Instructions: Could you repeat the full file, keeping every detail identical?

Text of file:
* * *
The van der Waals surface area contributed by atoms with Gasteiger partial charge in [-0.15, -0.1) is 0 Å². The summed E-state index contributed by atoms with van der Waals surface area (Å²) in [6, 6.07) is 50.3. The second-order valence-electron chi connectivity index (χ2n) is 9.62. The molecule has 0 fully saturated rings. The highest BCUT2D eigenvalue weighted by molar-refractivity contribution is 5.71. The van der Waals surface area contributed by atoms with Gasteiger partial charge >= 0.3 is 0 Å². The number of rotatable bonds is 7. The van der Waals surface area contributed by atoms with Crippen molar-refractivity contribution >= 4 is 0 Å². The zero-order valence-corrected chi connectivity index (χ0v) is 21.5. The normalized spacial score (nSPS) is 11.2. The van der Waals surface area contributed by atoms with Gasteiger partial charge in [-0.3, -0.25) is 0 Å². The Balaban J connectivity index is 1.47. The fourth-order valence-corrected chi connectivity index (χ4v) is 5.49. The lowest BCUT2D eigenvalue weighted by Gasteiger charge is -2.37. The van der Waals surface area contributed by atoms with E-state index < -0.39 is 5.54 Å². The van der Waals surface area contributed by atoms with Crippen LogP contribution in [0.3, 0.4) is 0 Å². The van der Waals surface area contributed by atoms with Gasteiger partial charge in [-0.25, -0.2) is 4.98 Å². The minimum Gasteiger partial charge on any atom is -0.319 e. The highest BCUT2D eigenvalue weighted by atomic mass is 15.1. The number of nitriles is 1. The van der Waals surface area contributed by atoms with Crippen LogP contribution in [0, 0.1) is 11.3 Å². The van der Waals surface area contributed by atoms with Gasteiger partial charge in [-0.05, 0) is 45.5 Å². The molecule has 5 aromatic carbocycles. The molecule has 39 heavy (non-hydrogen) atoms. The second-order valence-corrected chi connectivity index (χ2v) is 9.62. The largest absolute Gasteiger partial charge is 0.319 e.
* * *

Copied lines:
The van der Waals surface area contributed by atoms with Gasteiger partial charge in [-0.15, -0.1) is 0 Å². The summed E-state index contributed by atoms with van der Waals surface area (Å²) in [6, 6.07) is 50.3. The second-order valence-electron chi connectivity index (χ2n) is 9.62. The molecule has 0 fully saturated rings. The highest BCUT2D eigenvalue weighted by molar-refractivity contribution is 5.71. The van der Waals surface area contributed by atoms with Gasteiger partial charge >= 0.3 is 0 Å². The number of rotatable bonds is 7. The van der Waals surface area contributed by atoms with Crippen molar-refractivity contribution >= 4 is 0 Å². The zero-order valence-corrected chi connectivity index (χ0v) is 21.5. The normalized spacial score (nSPS) is 11.2. The van der Waals surface area contributed by atoms with Gasteiger partial charge in [-0.3, -0.25) is 0 Å². The Balaban J connectivity index is 1.47. The fourth-order valence-corrected chi connectivity index (χ4v) is 5.49. The lowest BCUT2D eigenvalue weighted by Gasteiger charge is -2.37. The van der Waals surface area contributed by atoms with E-state index < -0.39 is 5.54 Å². The van der Waals surface area contributed by atoms with Crippen LogP contribution in [0.3, 0.4) is 0 Å². The van der Waals surface area contributed by atoms with Gasteiger partial charge in [-0.25, -0.2) is 4.98 Å². The minimum Gasteiger partial charge on any atom is -0.319 e. The highest BCUT2D eigenvalue weighted by atomic mass is 15.1. The number of nitriles is 1. The van der Waals surface area contributed by atoms with Crippen LogP contribution in [0, 0.1) is 11.3 Å². The van der Waals surface area contributed by atoms with Gasteiger partial charge in [-0.05, 0) is 45.5 Å². The molecule has 5 aromatic carbocycles. The molecule has 39 heavy (non-hydrogen) atoms. The second-order valence-corrected chi connectivity index (χ2v) is 9.62. The largest absolute Gasteiger partial charge is 0.319 e.